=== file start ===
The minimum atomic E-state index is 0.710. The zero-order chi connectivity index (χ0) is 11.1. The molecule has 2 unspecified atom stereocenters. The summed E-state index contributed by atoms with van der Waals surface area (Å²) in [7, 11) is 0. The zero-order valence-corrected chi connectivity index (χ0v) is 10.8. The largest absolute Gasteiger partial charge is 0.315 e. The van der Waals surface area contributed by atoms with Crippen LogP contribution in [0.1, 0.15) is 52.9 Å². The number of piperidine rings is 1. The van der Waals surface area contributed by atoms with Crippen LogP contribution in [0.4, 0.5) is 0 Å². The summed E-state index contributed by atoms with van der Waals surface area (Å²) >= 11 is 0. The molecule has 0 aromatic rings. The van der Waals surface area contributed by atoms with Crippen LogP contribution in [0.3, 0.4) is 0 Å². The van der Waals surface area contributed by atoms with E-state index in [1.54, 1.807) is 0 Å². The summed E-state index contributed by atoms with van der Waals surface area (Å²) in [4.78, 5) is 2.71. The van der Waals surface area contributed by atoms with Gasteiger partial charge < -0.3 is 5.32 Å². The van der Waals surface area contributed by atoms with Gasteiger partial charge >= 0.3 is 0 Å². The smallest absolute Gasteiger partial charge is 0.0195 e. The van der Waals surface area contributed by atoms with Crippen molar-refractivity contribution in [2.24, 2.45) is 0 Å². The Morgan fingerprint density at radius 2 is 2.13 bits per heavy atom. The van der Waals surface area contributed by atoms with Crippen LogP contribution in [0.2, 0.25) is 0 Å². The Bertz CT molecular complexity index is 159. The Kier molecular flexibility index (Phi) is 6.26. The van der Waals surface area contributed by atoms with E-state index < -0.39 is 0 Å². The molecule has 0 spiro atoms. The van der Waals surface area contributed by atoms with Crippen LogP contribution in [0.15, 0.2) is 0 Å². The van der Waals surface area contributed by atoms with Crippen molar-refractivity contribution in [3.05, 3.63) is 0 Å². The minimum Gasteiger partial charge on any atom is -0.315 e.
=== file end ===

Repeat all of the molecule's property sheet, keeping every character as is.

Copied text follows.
The minimum atomic E-state index is 0.710. The zero-order chi connectivity index (χ0) is 11.1. The molecule has 2 unspecified atom stereocenters. The summed E-state index contributed by atoms with van der Waals surface area (Å²) in [7, 11) is 0. The zero-order valence-corrected chi connectivity index (χ0v) is 10.8. The largest absolute Gasteiger partial charge is 0.315 e. The van der Waals surface area contributed by atoms with Crippen LogP contribution in [0.1, 0.15) is 52.9 Å². The number of piperidine rings is 1. The van der Waals surface area contributed by atoms with Crippen LogP contribution in [0.4, 0.5) is 0 Å². The summed E-state index contributed by atoms with van der Waals surface area (Å²) >= 11 is 0. The molecule has 0 aromatic rings. The van der Waals surface area contributed by atoms with Crippen LogP contribution in [0.3, 0.4) is 0 Å². The van der Waals surface area contributed by atoms with E-state index in [1.54, 1.807) is 0 Å². The summed E-state index contributed by atoms with van der Waals surface area (Å²) in [4.78, 5) is 2.71. The van der Waals surface area contributed by atoms with Gasteiger partial charge < -0.3 is 5.32 Å². The van der Waals surface area contributed by atoms with Gasteiger partial charge >= 0.3 is 0 Å². The smallest absolute Gasteiger partial charge is 0.0195 e. The van der Waals surface area contributed by atoms with Crippen molar-refractivity contribution in [2.24, 2.45) is 0 Å². The Morgan fingerprint density at radius 2 is 2.13 bits per heavy atom. The van der Waals surface area contributed by atoms with Crippen LogP contribution in [0.2, 0.25) is 0 Å². The Bertz CT molecular complexity index is 159. The Kier molecular flexibility index (Phi) is 6.26. The van der Waals surface area contributed by atoms with E-state index < -0.39 is 0 Å². The molecule has 0 spiro atoms. The van der Waals surface area contributed by atoms with Crippen LogP contribution in [0.15, 0.2) is 0 Å². The van der Waals surface area contributed by atoms with Crippen molar-refractivity contribution in [3.05, 3.63) is 0 Å². The minimum Gasteiger partial charge on any atom is -0.315 e.